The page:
Page last updated at 23:17 GMT, Wednesday, 17 December 2008

Microsoft releases fix for IE

Microsoft Internet Explorer logo, file pic from 2004
Internet Explorer is used by the vast majority of computer users

Microsoft has issued a patch to fix a security flaw believed to have affected as many as 10,000 websites.

The flaw in Microsoft's Internet Explorer browser could allow criminals to take control of people's computers and steal passwords.

Internet Explorer is used by a majority of computer users and the flaw could affect all versions of it.

However, so far the vulnerability has affected only machines running Internet Explorer 7.

Security update MS08-078 would protect customers from active attacks against Internet Explorer, said the US software giant in a statement accompanying the release of the update.

"This update will be applied automatically to hundreds of millions of customers through automatic updates over the next few days," said Mike Reavey, director of the Microsoft Security Response Center (MSRC).

Potential danger

According to Rick Ferguson, a senior security adviser at security firm Trend Micro, the flaw has so far been used to steal gaming passwords but more sensitive data could be at risk until the security update is installed.

MICROSOFT SECURITY ADVICE
Change IE security settings to high (Look under Tools/Internet Options)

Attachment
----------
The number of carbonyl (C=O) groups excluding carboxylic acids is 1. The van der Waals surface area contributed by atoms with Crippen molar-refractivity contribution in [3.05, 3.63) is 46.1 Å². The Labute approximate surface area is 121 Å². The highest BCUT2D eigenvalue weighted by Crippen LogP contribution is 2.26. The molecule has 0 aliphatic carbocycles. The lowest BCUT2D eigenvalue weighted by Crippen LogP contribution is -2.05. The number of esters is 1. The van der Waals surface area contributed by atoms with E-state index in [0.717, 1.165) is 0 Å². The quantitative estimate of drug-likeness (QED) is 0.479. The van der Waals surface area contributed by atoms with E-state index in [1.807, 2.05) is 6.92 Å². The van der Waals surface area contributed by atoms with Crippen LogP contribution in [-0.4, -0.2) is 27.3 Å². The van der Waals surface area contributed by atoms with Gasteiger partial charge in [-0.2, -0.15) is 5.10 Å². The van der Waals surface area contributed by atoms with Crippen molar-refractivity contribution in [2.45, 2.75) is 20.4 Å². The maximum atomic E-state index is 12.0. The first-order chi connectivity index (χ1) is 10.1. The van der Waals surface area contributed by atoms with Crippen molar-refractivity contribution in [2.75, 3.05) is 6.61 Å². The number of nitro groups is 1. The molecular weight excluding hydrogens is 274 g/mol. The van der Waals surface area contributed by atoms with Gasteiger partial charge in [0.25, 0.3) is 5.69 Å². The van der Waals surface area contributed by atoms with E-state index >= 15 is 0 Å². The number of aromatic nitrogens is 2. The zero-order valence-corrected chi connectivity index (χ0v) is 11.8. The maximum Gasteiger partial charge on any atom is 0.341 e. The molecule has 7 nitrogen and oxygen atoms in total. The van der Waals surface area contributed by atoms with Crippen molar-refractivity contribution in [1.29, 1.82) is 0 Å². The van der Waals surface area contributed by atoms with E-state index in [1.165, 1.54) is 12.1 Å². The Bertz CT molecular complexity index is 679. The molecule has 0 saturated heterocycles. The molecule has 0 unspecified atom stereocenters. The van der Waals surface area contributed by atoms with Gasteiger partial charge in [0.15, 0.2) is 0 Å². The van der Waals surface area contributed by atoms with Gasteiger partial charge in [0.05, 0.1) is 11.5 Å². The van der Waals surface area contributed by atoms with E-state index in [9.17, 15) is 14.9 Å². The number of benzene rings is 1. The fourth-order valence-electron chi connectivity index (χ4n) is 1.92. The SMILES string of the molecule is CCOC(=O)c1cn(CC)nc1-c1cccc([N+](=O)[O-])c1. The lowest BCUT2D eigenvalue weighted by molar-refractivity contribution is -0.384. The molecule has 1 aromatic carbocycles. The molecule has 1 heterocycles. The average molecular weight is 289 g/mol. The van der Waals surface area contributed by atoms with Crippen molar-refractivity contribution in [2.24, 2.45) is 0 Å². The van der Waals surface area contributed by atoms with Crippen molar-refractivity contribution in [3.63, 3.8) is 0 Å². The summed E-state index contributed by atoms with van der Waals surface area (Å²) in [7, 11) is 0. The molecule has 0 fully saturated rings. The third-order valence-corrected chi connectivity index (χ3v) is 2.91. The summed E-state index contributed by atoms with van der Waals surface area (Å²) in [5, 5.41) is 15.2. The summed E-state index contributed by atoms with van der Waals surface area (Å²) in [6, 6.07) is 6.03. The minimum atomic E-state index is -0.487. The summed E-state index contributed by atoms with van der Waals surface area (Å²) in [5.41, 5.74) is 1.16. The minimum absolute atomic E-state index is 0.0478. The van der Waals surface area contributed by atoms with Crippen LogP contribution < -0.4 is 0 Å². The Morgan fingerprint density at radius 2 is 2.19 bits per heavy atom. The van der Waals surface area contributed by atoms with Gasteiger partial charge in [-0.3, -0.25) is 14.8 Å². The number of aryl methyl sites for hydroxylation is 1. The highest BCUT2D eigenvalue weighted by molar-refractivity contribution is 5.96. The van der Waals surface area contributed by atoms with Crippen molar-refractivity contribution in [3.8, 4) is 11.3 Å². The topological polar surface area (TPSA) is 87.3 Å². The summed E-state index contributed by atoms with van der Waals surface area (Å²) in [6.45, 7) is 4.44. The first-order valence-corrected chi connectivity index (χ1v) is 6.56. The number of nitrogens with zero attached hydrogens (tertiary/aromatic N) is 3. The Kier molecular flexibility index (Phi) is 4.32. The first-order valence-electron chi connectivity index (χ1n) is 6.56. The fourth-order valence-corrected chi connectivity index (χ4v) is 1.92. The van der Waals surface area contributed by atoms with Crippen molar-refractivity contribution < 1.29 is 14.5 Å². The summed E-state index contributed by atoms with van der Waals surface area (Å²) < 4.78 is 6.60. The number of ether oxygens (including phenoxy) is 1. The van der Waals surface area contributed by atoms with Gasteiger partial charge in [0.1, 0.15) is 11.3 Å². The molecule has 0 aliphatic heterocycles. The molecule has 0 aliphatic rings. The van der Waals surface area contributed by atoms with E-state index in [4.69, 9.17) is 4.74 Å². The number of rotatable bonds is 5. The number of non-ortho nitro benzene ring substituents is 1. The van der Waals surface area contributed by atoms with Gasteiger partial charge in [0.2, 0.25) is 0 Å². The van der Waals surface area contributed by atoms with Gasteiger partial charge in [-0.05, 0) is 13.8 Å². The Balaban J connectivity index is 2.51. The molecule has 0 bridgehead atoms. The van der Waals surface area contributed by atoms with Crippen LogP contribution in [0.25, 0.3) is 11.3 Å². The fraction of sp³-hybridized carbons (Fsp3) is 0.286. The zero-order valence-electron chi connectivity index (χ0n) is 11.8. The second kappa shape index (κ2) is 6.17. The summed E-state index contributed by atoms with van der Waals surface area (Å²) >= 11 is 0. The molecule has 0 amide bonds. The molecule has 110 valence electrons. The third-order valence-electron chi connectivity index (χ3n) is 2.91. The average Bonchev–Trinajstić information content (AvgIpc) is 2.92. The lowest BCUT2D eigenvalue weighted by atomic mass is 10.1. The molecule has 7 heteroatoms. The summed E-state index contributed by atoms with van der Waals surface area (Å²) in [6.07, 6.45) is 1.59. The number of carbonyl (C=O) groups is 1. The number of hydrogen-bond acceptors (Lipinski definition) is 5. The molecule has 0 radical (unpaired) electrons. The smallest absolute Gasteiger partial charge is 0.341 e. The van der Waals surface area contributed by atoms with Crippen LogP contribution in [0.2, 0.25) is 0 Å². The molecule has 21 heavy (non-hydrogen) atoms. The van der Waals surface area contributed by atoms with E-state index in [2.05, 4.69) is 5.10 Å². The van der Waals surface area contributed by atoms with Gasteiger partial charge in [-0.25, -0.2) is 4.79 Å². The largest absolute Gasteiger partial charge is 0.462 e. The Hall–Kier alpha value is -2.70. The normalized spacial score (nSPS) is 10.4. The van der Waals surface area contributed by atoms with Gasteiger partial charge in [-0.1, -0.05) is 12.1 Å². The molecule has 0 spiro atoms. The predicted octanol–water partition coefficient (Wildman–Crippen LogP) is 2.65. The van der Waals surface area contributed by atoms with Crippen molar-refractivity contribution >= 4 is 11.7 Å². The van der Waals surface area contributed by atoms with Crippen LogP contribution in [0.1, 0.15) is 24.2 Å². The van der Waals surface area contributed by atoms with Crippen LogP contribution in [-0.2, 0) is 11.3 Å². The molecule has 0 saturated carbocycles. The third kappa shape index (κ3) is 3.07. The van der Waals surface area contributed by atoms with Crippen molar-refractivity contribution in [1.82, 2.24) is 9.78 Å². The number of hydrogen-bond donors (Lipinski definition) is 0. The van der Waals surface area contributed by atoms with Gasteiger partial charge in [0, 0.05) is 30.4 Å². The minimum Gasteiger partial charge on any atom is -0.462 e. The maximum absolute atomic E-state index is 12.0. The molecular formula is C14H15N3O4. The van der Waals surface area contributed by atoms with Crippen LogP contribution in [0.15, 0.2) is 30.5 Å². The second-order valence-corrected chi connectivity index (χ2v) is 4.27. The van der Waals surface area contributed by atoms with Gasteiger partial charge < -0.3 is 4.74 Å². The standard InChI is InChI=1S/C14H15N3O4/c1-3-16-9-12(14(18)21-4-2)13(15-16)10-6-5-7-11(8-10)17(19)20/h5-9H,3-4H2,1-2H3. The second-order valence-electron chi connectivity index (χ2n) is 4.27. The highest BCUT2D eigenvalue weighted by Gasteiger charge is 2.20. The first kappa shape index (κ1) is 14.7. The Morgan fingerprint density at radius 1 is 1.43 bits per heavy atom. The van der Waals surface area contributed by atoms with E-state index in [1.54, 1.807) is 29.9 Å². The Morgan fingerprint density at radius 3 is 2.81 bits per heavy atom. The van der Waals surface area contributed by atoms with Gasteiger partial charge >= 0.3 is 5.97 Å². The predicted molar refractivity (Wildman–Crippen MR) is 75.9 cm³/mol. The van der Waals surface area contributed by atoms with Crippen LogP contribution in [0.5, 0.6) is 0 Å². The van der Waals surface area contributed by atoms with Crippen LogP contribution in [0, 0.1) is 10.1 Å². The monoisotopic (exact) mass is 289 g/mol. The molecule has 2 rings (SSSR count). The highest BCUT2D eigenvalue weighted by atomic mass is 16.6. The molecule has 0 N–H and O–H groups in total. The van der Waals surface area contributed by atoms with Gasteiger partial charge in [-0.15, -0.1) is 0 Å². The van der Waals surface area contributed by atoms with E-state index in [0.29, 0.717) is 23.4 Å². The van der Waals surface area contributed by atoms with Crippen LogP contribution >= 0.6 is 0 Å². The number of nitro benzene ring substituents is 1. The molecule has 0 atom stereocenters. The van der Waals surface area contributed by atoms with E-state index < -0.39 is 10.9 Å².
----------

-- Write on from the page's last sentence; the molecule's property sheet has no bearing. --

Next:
Switch to a Windows user account with limited rights to change a PC's settings
With IE7 or 8 on Vista turn on Protected Mode
Ensure your PC is updated
Keep anti-virus and anti-spyware software up to date
"It is inevitable that it will be adapted by criminals. It's just a question of modifying the payload the trojan installs," he said.

It is relatively unusual for Microsoft to issue what it calls an "out-of-band" security bulletin and experts are reading the decision to rush out a patch as evidence of the potential danger of the flaw.

Some experts have suggested that users switch browsers until the flaw is fixed.

Firefox, Opera, Chrome and Apple's Safari system are not vulnerable to this current flaw.

But Graham Cluley, senior consultant with security firm Sophos, said no browser is exempt from problems.

"Firefox has issued patches and Apple has too. Whichever browser you are using you have to keep it up to date," he said.

"People have to be prepared and willing to install security updates. That nagging screen asking if you want to update should not be ignored," he said.

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